The most common way to graphically display data is diagrams that are of the following types: linear, radial, point, planar, volumetric, curly. The type of diagrams depends on the type of data presented and the task of construction. In any case, the chart must be accompanied by a heading - above or below the chart field. The heading indicates which indicator is depicted, in which territory and for how long.

Line graphs are used to represent quantitative variables: characteristics of the variation of their values, dynamics, relationships between variables. Data variation is analyzed using *polygon distribution*,*cumulative*(less than than curve) and*ogive*(curve "more than"). The distribution polygon is discussed in topic 4 (e.g., Fig. 5.). To build cumulative values, the values of the varying attribute are plotted along the abscissa, and the accumulated totals of frequencies or frequencies (from*f*_{1}to ∑*f*) To build ogives, the accumulated frequency totals in the reverse order (from ∑*f*before*f*_{1}) Cumulate and ogive according to the table. 4. depict in fig. one.

Fig. 1. Cumulate and ogiva distribution of goods by value of customs value

The use of line graphs in dynamics analysis is discussed in topic 5 (e.g., Fig. 13), and their use for link analysis is discussed in topic 6 (e.g., Fig. 21). Topic 6 also discusses the use of scatter plots (e.g., Figure 20).

Line charts are divided into *one-dimensional*used to represent data on a single variable, and*two-dimensional*- in two variables. An example of a one-dimensional linear graph is a distribution polygon, and a two-dimensional one is a regression line (e.g., Fig. 21).

Sometimes, with large changes in the indicator, they resort to a logarithmic scale. For example, if the indicator values vary from 1 to 1000, then this can cause difficulties in plotting. In such cases, they pass to the logarithms of the indicator values, which will not vary so much: *lg* 1 = 0,*lg* 1000 = 3.

Among *planar*Charts by frequency of use are highlighted by bar charts (histograms), on which the indicator is presented in the form of a column whose height corresponds to the value of the indicator (eg, Fig. 4).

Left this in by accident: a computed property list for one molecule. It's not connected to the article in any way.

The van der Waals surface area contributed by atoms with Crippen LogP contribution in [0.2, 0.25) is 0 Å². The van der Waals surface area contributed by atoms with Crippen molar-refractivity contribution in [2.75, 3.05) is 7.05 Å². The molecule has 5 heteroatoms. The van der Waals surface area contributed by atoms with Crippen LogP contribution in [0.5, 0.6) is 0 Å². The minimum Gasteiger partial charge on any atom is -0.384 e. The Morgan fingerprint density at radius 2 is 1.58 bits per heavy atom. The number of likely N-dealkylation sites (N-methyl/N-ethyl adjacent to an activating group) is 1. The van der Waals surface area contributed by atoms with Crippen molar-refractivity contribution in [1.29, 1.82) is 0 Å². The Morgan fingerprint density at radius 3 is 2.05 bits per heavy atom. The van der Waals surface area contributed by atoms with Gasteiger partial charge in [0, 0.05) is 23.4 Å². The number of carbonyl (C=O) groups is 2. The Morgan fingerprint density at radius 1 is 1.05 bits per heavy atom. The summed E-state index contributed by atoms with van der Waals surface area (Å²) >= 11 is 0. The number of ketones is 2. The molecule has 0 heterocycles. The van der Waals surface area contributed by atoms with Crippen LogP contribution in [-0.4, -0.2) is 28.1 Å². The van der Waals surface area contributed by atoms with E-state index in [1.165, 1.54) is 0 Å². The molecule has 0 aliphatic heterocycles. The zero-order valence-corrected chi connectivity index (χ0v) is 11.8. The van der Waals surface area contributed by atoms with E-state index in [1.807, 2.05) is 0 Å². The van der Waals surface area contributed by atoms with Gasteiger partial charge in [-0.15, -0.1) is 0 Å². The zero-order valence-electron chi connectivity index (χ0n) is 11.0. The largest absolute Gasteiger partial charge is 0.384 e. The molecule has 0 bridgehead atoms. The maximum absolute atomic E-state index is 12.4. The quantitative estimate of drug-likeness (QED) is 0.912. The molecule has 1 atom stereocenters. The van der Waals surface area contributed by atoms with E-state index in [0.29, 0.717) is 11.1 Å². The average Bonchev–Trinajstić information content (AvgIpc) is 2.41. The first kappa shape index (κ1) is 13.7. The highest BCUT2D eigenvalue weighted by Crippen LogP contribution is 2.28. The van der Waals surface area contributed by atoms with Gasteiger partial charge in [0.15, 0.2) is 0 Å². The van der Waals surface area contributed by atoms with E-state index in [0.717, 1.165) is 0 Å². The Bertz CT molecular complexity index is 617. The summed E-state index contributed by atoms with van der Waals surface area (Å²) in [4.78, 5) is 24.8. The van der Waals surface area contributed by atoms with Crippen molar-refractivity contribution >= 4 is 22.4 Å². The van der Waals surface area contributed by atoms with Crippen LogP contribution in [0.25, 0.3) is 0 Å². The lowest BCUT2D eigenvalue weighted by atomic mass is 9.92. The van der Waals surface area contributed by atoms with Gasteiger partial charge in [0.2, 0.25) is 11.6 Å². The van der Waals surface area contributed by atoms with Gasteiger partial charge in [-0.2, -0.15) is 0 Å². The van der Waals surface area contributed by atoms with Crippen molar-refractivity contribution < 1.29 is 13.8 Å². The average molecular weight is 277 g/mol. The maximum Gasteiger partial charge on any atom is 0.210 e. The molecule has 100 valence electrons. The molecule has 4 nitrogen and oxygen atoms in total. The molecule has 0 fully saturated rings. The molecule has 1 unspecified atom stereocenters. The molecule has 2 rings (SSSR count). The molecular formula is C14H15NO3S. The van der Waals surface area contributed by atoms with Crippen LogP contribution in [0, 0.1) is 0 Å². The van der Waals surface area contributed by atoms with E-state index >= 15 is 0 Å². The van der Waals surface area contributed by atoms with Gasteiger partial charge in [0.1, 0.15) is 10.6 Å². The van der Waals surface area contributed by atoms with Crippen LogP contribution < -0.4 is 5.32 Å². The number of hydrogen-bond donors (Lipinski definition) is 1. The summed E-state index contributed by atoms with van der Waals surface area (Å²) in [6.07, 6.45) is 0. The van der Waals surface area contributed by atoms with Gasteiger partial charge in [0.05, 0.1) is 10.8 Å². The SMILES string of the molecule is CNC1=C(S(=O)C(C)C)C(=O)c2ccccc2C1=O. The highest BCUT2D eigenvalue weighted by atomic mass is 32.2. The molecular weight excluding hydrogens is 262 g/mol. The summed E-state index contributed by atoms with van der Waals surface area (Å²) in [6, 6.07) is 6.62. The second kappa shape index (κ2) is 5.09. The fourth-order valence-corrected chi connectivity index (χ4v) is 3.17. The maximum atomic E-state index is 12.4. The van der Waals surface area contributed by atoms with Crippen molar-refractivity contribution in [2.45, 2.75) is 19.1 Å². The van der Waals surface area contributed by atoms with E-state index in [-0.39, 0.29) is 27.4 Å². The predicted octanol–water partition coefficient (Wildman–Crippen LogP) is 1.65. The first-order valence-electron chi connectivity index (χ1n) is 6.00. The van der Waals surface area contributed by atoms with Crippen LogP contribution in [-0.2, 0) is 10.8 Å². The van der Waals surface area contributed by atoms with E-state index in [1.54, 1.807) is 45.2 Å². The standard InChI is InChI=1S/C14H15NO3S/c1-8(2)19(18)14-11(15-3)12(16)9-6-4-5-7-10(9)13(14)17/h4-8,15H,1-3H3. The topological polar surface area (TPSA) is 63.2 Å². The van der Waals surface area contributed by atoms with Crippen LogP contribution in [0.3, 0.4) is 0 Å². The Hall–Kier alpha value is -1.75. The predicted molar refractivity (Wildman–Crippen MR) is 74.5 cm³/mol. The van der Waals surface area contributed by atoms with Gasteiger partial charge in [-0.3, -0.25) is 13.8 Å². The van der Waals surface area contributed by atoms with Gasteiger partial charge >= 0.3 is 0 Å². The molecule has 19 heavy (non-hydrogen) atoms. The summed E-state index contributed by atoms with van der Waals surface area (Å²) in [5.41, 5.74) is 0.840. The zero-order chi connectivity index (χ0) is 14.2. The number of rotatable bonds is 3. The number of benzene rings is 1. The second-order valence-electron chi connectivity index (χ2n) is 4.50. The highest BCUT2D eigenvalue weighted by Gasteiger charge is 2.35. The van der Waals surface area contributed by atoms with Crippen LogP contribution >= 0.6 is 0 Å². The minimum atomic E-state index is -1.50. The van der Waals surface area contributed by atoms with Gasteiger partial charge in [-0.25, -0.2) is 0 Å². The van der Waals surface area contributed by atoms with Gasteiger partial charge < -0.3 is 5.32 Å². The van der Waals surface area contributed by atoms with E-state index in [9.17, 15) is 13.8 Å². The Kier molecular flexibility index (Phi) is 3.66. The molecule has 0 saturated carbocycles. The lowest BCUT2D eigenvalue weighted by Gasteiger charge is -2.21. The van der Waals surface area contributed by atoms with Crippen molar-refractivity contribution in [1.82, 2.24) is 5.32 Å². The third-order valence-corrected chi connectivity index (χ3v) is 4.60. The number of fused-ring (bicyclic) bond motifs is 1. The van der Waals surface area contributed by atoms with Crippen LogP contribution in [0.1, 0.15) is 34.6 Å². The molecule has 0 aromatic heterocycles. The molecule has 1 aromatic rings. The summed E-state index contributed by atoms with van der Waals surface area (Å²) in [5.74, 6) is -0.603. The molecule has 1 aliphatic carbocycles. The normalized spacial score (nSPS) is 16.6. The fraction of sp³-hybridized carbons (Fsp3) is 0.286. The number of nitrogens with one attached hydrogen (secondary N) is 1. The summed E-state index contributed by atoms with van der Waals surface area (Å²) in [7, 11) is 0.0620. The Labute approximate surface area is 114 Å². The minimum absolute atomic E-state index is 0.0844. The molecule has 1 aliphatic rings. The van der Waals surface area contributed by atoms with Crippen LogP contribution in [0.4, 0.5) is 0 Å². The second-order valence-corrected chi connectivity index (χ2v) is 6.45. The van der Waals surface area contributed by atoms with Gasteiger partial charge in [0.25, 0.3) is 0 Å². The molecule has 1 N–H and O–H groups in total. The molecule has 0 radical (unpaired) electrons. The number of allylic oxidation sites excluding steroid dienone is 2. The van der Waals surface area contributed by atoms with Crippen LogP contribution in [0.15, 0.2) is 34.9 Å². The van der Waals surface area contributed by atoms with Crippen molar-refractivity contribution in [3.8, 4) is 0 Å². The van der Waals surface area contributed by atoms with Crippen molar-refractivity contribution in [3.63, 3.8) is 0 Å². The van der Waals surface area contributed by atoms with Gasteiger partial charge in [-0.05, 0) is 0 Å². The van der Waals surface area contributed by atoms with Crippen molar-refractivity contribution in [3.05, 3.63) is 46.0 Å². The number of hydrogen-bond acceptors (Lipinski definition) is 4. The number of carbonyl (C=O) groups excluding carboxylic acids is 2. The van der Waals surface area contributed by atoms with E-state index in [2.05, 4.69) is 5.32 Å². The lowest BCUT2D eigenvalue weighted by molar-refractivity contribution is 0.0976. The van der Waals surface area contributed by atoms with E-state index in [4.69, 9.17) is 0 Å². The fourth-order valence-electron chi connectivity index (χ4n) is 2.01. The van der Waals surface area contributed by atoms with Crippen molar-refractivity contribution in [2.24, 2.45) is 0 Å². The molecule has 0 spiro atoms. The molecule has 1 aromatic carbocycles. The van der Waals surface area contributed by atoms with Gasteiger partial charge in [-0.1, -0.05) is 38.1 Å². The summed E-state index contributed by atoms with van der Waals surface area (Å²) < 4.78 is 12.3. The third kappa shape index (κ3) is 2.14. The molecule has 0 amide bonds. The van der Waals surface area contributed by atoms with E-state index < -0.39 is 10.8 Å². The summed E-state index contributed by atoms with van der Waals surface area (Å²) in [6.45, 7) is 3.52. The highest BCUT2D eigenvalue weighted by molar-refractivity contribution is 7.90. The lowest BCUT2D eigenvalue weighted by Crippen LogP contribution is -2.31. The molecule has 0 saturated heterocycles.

The proportionality of the area of a particular geometric figure to the value of the indicator underlies other types of planar diagrams: *triangular*,*square*,*rectangular*. You can also use the comparison of the area of the circle - in this case, the radius of the circle is set.

*Ribbon chart*represents indicators in the form of horizontally elongated rectangles, but otherwise does not differ from the bar chart.

Of planar charts often used *pie chart*, which is used to illustrate the structure of the studied population. The entire population is taken as 100%, it corresponds to the total area of the circle, the area of the sectors correspond to parts of the population. We construct a sector diagram of the structure of foreign trade of the Russian Federation in 2006 according to the table. 2 (see Fig. 2). When using computer programs, sector diagrams are built in three-dimensional form, that is, not in two, but in three planes (see Fig. 3).

Fig. 2. A simple pie chart Fig. 3. Volume pie chart

Curly (picture) diagrams enhance the visibility of the image, since they include a picture of the depicted indicator, the size of which corresponds to the size of the indicator.

When plotting a graph, everything is equally important - the correct choice of a graphic image, proportions, compliance with the rules for designing graphs. These issues are covered in more detail in and.

Cartograms and cartographic diagrams are used to depict the geographical characteristics of the phenomena studied. They show the location of the phenomenon under study, its intensity in a certain territory - in the republic, region, economic or administrative district, etc.. The construction of cartograms and cartographic diagrams is considered in specialized literature, for example.

# How to present statistics in graphical form

Using lines, bars, and symbols in a chart, you can represent a lot of different data. A graphical representation of the data allows you to structure it and facilitates understanding and analysis. For different types of data, different types of graphical representations are suitable, therefore, for the effective presentation of data and the creation of interesting and memorable presentations, it is necessary to know what tools are best used for certain data.